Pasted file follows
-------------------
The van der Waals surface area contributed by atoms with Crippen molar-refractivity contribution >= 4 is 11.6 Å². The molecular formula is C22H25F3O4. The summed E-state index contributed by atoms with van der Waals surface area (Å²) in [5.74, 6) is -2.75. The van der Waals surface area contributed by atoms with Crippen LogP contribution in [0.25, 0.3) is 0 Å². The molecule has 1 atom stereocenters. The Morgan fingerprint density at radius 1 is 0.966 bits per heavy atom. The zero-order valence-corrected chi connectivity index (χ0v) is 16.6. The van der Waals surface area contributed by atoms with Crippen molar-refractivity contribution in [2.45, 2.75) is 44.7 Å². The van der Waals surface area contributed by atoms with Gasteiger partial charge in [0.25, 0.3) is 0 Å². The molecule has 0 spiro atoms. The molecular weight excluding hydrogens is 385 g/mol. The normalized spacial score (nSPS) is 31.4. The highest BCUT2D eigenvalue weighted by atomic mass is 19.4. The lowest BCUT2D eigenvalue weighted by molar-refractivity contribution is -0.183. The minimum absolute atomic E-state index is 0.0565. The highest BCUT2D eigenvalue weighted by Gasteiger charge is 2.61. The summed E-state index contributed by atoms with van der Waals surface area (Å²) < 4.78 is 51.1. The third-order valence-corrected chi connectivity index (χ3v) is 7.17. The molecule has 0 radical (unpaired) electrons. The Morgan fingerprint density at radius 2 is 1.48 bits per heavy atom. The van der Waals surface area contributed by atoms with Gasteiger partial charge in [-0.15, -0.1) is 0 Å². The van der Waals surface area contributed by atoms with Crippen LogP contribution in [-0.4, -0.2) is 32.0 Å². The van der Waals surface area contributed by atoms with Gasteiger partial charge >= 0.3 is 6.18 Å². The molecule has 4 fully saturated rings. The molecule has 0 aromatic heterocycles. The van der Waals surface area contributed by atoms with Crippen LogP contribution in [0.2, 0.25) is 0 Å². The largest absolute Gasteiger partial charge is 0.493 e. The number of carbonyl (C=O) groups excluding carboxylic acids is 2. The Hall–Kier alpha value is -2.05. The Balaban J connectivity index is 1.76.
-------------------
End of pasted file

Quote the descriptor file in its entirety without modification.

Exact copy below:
The van der Waals surface area contributed by atoms with Crippen molar-refractivity contribution >= 4 is 11.6 Å². The molecular formula is C22H25F3O4. The summed E-state index contributed by atoms with van der Waals surface area (Å²) in [5.74, 6) is -2.75. The van der Waals surface area contributed by atoms with Crippen LogP contribution in [0.25, 0.3) is 0 Å². The molecule has 1 atom stereocenters. The Morgan fingerprint density at radius 1 is 0.966 bits per heavy atom. The zero-order valence-corrected chi connectivity index (χ0v) is 16.6. The van der Waals surface area contributed by atoms with Crippen molar-refractivity contribution in [2.45, 2.75) is 44.7 Å². The van der Waals surface area contributed by atoms with Gasteiger partial charge in [0.25, 0.3) is 0 Å². The molecule has 0 spiro atoms. The molecular weight excluding hydrogens is 385 g/mol. The normalized spacial score (nSPS) is 31.4. The highest BCUT2D eigenvalue weighted by atomic mass is 19.4. The lowest BCUT2D eigenvalue weighted by molar-refractivity contribution is -0.183. The minimum absolute atomic E-state index is 0.0565. The highest BCUT2D eigenvalue weighted by Gasteiger charge is 2.61. The summed E-state index contributed by atoms with van der Waals surface area (Å²) < 4.78 is 51.1. The third-order valence-corrected chi connectivity index (χ3v) is 7.17. The molecule has 0 radical (unpaired) electrons. The Morgan fingerprint density at radius 2 is 1.48 bits per heavy atom. The van der Waals surface area contributed by atoms with Gasteiger partial charge in [-0.15, -0.1) is 0 Å². The van der Waals surface area contributed by atoms with Crippen LogP contribution in [-0.4, -0.2) is 32.0 Å². The van der Waals surface area contributed by atoms with Gasteiger partial charge >= 0.3 is 6.18 Å². The molecule has 4 fully saturated rings. The molecule has 0 aromatic heterocycles. The van der Waals surface area contributed by atoms with Crippen LogP contribution in [0.2, 0.25) is 0 Å². The largest absolute Gasteiger partial charge is 0.493 e. The number of carbonyl (C=O) groups excluding carboxylic acids is 2. The Hall–Kier alpha value is -2.05. The Balaban J connectivity index is 1.76.